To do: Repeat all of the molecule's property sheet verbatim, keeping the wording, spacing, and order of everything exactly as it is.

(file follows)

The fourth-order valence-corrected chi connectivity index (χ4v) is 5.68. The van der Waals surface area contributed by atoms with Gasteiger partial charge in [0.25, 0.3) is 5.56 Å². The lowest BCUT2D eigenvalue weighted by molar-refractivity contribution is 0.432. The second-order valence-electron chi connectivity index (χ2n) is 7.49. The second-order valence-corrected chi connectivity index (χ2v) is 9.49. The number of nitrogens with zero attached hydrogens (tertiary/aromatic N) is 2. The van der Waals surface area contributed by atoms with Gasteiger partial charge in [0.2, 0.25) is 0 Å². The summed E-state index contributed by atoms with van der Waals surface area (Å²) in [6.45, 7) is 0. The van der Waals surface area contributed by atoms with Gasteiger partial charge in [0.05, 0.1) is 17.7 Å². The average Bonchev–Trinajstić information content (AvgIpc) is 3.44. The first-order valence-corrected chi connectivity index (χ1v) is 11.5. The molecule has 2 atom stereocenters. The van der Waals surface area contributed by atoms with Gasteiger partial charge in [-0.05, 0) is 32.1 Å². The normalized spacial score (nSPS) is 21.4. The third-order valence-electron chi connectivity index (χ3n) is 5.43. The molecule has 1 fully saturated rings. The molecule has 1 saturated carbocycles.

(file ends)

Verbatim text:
The fourth-order valence-corrected chi connectivity index (χ4v) is 5.68. The van der Waals surface area contributed by atoms with Gasteiger partial charge in [0.25, 0.3) is 5.56 Å². The lowest BCUT2D eigenvalue weighted by molar-refractivity contribution is 0.432. The second-order valence-electron chi connectivity index (χ2n) is 7.49. The second-order valence-corrected chi connectivity index (χ2v) is 9.49. The number of nitrogens with zero attached hydrogens (tertiary/aromatic N) is 2. The van der Waals surface area contributed by atoms with Gasteiger partial charge in [0.2, 0.25) is 0 Å². The summed E-state index contributed by atoms with van der Waals surface area (Å²) in [6.45, 7) is 0. The van der Waals surface area contributed by atoms with Gasteiger partial charge in [0.05, 0.1) is 17.7 Å². The average Bonchev–Trinajstić information content (AvgIpc) is 3.44. The first-order valence-corrected chi connectivity index (χ1v) is 11.5. The molecule has 2 atom stereocenters. The van der Waals surface area contributed by atoms with Gasteiger partial charge in [-0.05, 0) is 32.1 Å². The normalized spacial score (nSPS) is 21.4. The third-order valence-electron chi connectivity index (χ3n) is 5.43. The molecule has 1 fully saturated rings. The molecule has 1 saturated carbocycles.